Buying into Big Brother
Whatever high crimes and misdemeanors the National Security Agency leaker Edward Snowden may or may not have perpetrated, he has at least in one regard done us all a favor. He has reminded us that we are all victims of unwarranted and inexcusable invasions of privacy by companies who collect our data as they do business with us.
Some, like Google and Facebook, pose primarily as software companies when their main revenue source, and their main business, is to mine data and sell advertisers access to customers. We knew this already, of course, though it seems many of us would prefer to forget the true nature of the technology firms that have boomed in the last decade. Seduced by their dazzling baubles, we have bought in to Big Brother without truly understanding the true price we are paying and will continue to pay for access to their brave new world.
We may take pity on the idiot schoolboy who uses expletives on Twitter or posts a picture of himself holding a joint at a party only to discover when he looks for a job that a trawl by an HR department has made him unemployable. But even smart people — like the New York mayoral hopeful Anthony Weiner, who sent lewd pictures to strangers — can remember too late that in this wired world we are all being recorded all the time. Yet there is little legal protection from abuse by the companies who collate our personal data and store it for eternity.
One likely outcome of Snowden’s leak will be that the federal government has to justify its intrusions and maybe even show a prima facie case against an individual or groups before it gathers their data. There is no such move to ensure that pernicious data mining for commercial or private purposes will be similarly controlled. Primitive tribesmen, on seeing a camera for the first time, often balked at having their picture taken for fear it may steal their souls. Using the Internet is the same, except we know for certain that the price of going online is to lose all shred of confidentiality.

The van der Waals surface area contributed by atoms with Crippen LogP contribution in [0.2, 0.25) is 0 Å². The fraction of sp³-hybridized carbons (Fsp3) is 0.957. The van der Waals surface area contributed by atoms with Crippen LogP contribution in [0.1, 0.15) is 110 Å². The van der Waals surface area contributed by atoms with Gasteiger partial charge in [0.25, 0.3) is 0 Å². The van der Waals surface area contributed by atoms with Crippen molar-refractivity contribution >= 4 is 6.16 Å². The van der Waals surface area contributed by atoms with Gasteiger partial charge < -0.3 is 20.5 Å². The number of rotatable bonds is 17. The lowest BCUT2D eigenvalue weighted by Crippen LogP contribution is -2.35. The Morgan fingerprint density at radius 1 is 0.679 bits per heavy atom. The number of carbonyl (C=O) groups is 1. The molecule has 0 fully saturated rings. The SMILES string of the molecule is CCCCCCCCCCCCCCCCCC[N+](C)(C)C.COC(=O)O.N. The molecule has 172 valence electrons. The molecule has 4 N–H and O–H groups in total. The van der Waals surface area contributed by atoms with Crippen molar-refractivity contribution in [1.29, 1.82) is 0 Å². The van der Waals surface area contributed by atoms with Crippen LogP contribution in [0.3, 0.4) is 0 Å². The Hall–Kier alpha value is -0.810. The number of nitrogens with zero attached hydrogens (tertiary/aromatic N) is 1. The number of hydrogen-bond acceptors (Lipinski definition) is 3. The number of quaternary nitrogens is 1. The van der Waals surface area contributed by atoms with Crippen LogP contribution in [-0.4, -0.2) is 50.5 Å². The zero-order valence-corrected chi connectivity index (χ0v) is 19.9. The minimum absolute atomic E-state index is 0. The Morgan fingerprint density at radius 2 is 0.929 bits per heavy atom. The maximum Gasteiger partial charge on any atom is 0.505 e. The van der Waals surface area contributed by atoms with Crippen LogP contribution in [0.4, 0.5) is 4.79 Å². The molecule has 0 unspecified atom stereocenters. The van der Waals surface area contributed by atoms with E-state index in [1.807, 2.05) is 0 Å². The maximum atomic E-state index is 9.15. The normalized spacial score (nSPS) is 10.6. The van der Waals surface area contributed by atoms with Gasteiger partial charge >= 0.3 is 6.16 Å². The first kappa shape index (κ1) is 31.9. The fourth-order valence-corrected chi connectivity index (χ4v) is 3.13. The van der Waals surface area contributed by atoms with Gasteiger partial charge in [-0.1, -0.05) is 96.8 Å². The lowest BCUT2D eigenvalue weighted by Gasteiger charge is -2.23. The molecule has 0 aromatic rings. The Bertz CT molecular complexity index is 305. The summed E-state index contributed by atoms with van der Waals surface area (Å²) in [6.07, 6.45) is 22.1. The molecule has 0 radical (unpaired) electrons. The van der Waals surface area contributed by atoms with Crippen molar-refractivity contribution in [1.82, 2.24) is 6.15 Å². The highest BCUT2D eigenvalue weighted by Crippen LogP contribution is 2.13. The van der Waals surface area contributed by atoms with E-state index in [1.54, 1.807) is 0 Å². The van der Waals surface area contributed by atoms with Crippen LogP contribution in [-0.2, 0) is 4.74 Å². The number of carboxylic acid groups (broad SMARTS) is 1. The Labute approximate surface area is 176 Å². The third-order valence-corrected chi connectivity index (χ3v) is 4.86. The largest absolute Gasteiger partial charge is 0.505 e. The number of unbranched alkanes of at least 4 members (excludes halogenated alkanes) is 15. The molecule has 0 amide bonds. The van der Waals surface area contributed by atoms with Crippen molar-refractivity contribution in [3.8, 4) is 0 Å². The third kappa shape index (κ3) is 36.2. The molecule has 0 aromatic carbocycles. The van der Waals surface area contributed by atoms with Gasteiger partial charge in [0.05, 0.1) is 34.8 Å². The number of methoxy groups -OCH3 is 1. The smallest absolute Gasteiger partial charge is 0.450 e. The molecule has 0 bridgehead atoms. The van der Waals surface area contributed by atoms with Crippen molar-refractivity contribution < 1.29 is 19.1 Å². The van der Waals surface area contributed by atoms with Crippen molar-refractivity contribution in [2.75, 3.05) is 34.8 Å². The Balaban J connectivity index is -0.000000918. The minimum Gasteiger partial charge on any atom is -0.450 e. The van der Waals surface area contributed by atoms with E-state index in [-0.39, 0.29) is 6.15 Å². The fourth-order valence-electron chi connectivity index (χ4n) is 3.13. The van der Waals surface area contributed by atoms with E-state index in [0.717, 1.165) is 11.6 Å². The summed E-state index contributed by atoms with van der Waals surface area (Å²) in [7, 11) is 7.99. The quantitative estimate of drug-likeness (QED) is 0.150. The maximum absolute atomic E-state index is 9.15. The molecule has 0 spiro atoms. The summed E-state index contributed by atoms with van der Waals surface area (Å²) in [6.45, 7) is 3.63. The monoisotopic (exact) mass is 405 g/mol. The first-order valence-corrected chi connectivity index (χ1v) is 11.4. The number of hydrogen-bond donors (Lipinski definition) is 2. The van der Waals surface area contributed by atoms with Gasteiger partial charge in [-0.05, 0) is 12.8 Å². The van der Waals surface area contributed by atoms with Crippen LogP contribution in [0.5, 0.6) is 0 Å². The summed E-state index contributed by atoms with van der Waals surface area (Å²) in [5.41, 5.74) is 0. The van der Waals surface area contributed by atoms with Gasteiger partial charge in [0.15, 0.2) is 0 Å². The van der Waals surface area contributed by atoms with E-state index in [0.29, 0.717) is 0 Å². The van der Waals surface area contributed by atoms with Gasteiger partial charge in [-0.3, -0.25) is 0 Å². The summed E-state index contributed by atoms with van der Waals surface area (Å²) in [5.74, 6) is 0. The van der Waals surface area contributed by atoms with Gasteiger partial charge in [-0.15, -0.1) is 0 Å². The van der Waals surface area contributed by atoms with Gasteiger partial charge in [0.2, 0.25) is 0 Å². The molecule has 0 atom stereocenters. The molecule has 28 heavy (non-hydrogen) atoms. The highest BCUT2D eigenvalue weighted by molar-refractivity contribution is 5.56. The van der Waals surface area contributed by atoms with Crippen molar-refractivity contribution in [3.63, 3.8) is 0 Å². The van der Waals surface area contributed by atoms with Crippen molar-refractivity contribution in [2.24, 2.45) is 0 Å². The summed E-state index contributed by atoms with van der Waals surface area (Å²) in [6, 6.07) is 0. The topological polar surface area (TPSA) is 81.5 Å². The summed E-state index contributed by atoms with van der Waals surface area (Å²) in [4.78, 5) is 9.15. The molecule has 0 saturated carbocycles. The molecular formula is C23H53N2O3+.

The record of internet companies who ruthlessly peddle our private concerns and personal details to advertisers is hardly encouraging. Every time a social network changes its inaptly named “privacy” policies, always by way of “explanation” in the finest of fine print littered with incomprehensible Orwellian “Newspeak,” it compromises our private lives even more aggressively.
The law appears to have little to say about such intrusion, though the mere act of owning a phone or a laptop is to invite an anonymous snooper into our homes to log in detail what books we are reading, what music we are listening to, what movies we are watching, what friends we are meeting, what thoughts we are thinking, the better to sell information about our domestic habits. What legal guarantees are there that details gleaned from our online purchases by audacious demands for extraneous personal information, including age, gender, and sometimes even race, will not be sold to a company we dislike, a political movement we disagree with, or a foreign country we once fled? Where are the laws that extend the principles of privacy of the home to the privacy of our domestic lives lived on the Internet?
The common wisdom emerging from the Snowden and NSA saga is that public good should generally be disparaged, even when defending us from terrorism, while private interest should always be lauded. It is interesting to learn from Snowden that his political hero is Ron Paul, once the Libertarian Party’s presidential candidate and the crabby libertarian outlier in the 2012 Republican primaries. Paul was quick to praise Snowden’s betrayal of NSA secrets, saying he was “heroic” and had “done [Americans] a great service.”
Paul’s son Senator Rand Paul betrays a similar devotion to conservative/libertarian theorists such as Ayn Rand, Ludwig von Mises, and Friedrich Hayek. It was amusing, then, to hear the libertarian Rand Paul, in condemning the NSA’s overreach, invoking the name of George Orwell, a democratic socialist whose works exposing the mundane horrors of authoritarianism such as Animal Farm and 1984, have lifted him into the western pantheon. In 1944, Orwell reviewed Hayek’s The Road to Serfdom, the tome that has been adopted as a sacred text by libertarians for suggesting that the larger the state the more likely tyranny will emerge.